Thousands of demonstrators gathered again in downtown Budapest to protest against the government’s plan to tax internet use on Tuesday evening. The protest started at József Nádor Square in Budapest’s 5th district and moved across the Danube to the Kilometre Zero sign in Buda. Zsolt Várady, a founder of Hungarian public media website iwiw, told protesters filling the square that by moving to the sign, they want to show the government how much tax they are willing to pay for internet use.
“The internet tax is a symbol of the government’s despotism,” he said and added that “we are many and our goals are clear, so we will be able to prevent the introduction of the tax.” Student activist Károly Füzessy invited PM Viktor Orbán for a public debate about the tax and added that if Orbán cannot be convinced and a “national consultation” is not started, then protests will continue. Füzessy said they would not let parliament pass the law on the internet tax and called on protesters to gather again on the day of the vote to prevent “the introduction of this unfair and unnecessary tax.”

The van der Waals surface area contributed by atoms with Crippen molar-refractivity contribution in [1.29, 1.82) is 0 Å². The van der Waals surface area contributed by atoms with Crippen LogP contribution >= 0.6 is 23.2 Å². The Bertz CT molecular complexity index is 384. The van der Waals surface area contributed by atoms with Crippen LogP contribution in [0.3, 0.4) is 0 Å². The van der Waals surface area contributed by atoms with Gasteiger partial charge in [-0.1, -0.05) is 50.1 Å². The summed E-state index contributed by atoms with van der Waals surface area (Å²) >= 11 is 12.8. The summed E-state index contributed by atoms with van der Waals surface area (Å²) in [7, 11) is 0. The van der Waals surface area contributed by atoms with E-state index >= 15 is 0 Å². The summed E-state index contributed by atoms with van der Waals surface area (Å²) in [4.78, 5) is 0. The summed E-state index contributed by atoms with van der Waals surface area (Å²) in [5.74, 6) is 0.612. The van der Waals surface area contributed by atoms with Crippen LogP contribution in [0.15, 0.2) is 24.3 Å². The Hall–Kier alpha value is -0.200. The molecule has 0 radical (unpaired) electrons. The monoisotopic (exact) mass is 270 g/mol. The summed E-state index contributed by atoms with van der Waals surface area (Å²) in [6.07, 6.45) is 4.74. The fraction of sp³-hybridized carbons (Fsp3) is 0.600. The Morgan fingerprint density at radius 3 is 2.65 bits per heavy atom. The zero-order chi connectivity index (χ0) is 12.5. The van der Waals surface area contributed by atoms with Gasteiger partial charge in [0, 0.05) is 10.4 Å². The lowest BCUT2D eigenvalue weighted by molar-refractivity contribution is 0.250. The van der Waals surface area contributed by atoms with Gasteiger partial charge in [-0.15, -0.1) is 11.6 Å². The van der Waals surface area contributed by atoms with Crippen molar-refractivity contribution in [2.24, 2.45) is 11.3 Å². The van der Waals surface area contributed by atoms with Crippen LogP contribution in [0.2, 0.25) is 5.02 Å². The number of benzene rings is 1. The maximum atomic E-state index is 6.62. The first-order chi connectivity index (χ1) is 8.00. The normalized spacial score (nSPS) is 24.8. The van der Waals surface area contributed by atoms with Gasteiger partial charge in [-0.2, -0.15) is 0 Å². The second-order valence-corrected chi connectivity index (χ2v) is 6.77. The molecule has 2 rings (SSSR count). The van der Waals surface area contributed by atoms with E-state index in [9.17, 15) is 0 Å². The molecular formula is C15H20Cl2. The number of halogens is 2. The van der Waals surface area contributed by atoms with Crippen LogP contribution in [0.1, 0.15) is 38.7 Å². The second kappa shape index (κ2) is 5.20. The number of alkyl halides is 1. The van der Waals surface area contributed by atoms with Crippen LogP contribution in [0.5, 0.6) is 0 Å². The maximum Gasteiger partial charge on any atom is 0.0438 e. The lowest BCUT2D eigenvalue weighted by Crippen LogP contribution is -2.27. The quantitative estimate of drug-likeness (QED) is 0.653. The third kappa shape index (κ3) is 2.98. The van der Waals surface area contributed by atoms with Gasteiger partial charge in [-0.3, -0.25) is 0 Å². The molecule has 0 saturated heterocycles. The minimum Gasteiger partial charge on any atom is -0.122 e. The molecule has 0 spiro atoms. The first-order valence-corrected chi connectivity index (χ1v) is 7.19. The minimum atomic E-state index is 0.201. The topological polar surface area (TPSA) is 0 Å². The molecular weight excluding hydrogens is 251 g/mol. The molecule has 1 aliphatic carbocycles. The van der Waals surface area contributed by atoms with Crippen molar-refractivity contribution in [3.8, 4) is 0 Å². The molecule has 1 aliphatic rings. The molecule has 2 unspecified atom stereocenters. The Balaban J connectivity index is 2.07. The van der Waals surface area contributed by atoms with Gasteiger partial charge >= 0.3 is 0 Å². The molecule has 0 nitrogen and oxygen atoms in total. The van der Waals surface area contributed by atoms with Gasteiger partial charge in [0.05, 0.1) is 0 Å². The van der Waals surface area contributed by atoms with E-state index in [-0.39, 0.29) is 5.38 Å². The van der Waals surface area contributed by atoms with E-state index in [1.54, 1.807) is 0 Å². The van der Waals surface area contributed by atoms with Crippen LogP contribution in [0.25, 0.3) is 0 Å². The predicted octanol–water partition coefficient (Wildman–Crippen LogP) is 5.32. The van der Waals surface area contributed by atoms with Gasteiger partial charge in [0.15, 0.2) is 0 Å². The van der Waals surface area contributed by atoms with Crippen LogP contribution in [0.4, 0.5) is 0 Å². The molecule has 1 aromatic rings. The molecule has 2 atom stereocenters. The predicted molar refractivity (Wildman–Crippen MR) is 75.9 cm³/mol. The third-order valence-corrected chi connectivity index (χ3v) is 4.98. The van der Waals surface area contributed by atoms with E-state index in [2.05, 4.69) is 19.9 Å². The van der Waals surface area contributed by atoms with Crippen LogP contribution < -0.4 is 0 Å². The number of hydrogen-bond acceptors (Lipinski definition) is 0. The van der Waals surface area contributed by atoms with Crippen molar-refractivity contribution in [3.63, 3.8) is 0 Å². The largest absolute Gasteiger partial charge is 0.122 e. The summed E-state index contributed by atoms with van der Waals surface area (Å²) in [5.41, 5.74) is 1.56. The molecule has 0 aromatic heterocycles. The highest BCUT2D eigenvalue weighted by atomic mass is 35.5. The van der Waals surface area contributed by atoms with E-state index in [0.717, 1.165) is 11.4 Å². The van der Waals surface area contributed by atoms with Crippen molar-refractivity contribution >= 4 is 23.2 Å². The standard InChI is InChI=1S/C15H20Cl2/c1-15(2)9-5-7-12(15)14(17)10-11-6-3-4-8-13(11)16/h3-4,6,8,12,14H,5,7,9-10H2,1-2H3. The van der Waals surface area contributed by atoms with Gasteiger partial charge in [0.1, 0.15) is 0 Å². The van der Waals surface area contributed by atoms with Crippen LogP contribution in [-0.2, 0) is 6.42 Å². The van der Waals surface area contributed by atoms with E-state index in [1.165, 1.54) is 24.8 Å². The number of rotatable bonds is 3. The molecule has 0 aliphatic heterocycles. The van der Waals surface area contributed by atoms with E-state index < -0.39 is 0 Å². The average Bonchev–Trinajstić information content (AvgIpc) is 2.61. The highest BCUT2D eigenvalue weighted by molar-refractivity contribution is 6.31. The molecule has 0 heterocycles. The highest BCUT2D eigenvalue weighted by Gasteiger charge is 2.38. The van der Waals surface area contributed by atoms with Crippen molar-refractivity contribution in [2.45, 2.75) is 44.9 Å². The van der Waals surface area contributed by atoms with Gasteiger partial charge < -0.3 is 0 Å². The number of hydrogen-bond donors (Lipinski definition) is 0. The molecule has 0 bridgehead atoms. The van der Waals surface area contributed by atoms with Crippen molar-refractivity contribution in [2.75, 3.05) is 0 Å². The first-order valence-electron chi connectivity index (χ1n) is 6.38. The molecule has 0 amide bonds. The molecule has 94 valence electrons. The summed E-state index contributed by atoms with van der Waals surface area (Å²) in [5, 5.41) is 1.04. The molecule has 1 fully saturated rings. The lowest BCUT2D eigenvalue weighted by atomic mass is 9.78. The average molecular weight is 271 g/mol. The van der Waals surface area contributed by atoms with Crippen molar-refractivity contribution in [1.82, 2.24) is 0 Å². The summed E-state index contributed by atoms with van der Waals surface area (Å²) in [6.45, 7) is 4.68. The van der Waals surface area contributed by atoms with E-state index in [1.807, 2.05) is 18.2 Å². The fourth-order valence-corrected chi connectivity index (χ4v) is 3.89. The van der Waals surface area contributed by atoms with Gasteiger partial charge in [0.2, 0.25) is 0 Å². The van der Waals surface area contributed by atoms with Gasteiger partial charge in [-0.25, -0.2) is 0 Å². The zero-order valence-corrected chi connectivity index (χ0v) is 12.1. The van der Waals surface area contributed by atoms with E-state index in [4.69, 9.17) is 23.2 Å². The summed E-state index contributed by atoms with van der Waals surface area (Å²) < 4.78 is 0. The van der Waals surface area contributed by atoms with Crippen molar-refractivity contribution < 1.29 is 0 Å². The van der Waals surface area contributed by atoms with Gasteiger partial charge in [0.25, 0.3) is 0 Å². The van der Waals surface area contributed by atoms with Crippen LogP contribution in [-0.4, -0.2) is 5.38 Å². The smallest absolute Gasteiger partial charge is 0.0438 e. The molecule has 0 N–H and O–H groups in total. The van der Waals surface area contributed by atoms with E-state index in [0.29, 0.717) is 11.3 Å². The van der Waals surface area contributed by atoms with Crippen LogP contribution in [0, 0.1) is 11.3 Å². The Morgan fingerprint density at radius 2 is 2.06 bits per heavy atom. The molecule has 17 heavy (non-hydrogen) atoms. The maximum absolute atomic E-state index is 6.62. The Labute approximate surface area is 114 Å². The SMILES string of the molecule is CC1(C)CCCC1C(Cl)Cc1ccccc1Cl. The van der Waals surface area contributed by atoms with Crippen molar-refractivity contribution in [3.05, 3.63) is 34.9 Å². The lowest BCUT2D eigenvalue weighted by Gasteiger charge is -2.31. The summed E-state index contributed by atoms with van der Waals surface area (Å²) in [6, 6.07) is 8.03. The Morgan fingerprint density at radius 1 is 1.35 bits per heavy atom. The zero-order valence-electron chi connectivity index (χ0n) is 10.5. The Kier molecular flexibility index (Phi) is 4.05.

Meanwhile ruling party FIDESZ’s parliamentary group submitted to parliament an amendment proposal on the planned tax on Monday. The motion calls for capping the tax to be levied on internet traffic at 700 HUF (2.3 EUR) per month after private subscribers and at 5,000 HUF per month after companies. Parliament is expected to vote on the bill on 18th of November.
via hungarymatters.hu photo: János Marjai – MTI